'Saudi Vellakka' movie review: Tharun Moorthy strikes gold for the second time

Saudi Vellakka is replete with effective emotions and A-grade performances.
'Saudi Vellakka'.
'Saudi Vellakka'.

There is a point in 'Saudi Vellakka' where things get a bit dull— I mean in a good way, necessary as a storytelling choice to convey a central character’s helpless situation. Tharun Moorthy is smart enough to allow only a glimpse of what this person, an aged woman, is going through. We get the idea. Had he opted to show the full extent of her ordeal, it might take 13 movies (or episodes of a series) because Saudi Vellakka condenses into its 140-minute runtime the chronicle of a small court case that gets needlessly dragged for 13 years. It’s a case that might seem small or silly to the sensible, critical thinkers amongst us—because there’s a far quicker way to resolve it—but the magnitude of it is overwhelmingly massive for every character who has had to bear the brunt of its after-effects.

Some filmmakers would’ve preferred to repeat what they did in their successful first film. But in his second feature, Tharun Moorthy isn’t interested in doing another Operation Java—a breakthrough debut film that became the first successful box office hit in Kerala theatres after they reopened following the first wave of the pandemic.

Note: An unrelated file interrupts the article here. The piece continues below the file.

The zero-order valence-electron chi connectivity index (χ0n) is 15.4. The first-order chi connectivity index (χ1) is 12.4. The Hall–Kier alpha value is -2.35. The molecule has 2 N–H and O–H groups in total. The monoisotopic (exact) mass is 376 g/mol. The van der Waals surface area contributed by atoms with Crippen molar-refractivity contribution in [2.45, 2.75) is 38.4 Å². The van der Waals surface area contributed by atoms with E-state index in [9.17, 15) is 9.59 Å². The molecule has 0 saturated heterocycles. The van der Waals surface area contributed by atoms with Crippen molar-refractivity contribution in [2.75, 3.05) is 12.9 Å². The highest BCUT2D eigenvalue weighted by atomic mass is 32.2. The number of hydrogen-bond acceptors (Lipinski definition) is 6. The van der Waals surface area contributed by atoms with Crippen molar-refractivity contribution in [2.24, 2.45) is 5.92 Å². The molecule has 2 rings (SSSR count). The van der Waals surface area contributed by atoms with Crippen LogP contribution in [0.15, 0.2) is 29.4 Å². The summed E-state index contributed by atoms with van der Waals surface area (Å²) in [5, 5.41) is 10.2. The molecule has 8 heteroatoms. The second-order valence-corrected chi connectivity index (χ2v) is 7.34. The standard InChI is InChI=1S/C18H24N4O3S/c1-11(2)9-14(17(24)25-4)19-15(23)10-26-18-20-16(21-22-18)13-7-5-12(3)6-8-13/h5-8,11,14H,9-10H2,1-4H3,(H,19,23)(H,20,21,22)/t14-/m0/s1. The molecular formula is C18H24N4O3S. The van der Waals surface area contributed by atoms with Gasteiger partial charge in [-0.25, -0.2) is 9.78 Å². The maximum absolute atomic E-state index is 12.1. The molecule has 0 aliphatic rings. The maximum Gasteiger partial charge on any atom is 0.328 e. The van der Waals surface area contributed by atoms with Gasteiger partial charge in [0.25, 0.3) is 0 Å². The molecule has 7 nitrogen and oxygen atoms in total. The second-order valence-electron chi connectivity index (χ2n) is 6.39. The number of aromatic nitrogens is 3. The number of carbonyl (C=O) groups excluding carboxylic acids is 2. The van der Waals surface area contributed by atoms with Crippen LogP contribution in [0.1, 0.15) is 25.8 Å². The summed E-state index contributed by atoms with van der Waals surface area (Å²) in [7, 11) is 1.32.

Saudi Vellakka foregoes the stylish, urban mood of the former in favour of a more grounded, performance-heavy storytelling. Not that Operation Java didn’t have terrific performances, but if you felt that film lacked strongly in the emotional department, you might find Saudi Vellakka compensating for it in spades. Tharun and cinematographer Sharan Velayudhan also do a great job of immersing us in the mood of whichever place the characters set foot on.

The film’s initial tension-heavy portions reminded me of the feeling I got from those early Anurag Kashyap films. Unpleasant circumstances in two households cause multiple pressure cook situations. When the film begins in the present, we meet the agitated members of one, which comprise a mother (Remya Suresh continuing her aggressive woman act from Padavettu) and daughter (Nilja K Baby).